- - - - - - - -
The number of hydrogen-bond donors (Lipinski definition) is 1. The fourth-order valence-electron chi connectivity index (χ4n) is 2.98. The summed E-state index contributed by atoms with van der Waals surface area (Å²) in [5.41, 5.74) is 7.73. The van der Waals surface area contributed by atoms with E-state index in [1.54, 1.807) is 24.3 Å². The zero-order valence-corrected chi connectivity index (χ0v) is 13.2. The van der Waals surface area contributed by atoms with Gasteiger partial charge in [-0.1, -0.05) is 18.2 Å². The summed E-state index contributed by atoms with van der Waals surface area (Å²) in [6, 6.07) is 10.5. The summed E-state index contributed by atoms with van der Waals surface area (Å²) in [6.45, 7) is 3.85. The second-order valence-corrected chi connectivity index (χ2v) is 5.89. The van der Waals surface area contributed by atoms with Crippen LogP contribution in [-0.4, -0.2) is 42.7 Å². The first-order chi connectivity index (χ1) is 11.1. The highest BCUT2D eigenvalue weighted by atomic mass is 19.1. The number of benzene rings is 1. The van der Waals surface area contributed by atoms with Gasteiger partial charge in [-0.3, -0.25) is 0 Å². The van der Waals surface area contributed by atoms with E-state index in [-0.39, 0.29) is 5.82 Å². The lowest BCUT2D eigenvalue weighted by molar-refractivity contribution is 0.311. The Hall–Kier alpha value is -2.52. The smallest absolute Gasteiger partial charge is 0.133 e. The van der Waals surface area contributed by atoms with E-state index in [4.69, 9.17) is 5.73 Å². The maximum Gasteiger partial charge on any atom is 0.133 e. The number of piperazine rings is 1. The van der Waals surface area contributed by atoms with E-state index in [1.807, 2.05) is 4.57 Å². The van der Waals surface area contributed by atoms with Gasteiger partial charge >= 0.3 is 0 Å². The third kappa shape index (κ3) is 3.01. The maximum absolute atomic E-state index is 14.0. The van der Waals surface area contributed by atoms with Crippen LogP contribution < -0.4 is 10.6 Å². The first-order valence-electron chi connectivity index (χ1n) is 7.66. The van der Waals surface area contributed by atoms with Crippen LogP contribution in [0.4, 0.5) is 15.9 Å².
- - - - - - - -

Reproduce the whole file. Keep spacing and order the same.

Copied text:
The number of hydrogen-bond donors (Lipinski definition) is 1. The fourth-order valence-electron chi connectivity index (χ4n) is 2.98. The summed E-state index contributed by atoms with van der Waals surface area (Å²) in [5.41, 5.74) is 7.73. The van der Waals surface area contributed by atoms with E-state index in [1.54, 1.807) is 24.3 Å². The zero-order valence-corrected chi connectivity index (χ0v) is 13.2. The van der Waals surface area contributed by atoms with Gasteiger partial charge in [-0.1, -0.05) is 18.2 Å². The summed E-state index contributed by atoms with van der Waals surface area (Å²) in [6, 6.07) is 10.5. The summed E-state index contributed by atoms with van der Waals surface area (Å²) in [6.45, 7) is 3.85. The second-order valence-corrected chi connectivity index (χ2v) is 5.89. The van der Waals surface area contributed by atoms with Crippen LogP contribution in [-0.4, -0.2) is 42.7 Å². The first-order chi connectivity index (χ1) is 11.1. The highest BCUT2D eigenvalue weighted by atomic mass is 19.1. The number of benzene rings is 1. The van der Waals surface area contributed by atoms with Gasteiger partial charge in [-0.3, -0.25) is 0 Å². The van der Waals surface area contributed by atoms with E-state index in [-0.39, 0.29) is 5.82 Å². The lowest BCUT2D eigenvalue weighted by molar-refractivity contribution is 0.311. The Hall–Kier alpha value is -2.52. The smallest absolute Gasteiger partial charge is 0.133 e. The van der Waals surface area contributed by atoms with E-state index in [4.69, 9.17) is 5.73 Å². The maximum Gasteiger partial charge on any atom is 0.133 e. The number of piperazine rings is 1. The van der Waals surface area contributed by atoms with E-state index in [1.807, 2.05) is 4.57 Å². The van der Waals surface area contributed by atoms with Gasteiger partial charge >= 0.3 is 0 Å². The third kappa shape index (κ3) is 3.01. The maximum absolute atomic E-state index is 14.0. The van der Waals surface area contributed by atoms with Crippen LogP contribution < -0.4 is 10.6 Å². The first-order valence-electron chi connectivity index (χ1n) is 7.66. The van der Waals surface area contributed by atoms with Crippen LogP contribution in [0.4, 0.5) is 15.9 Å².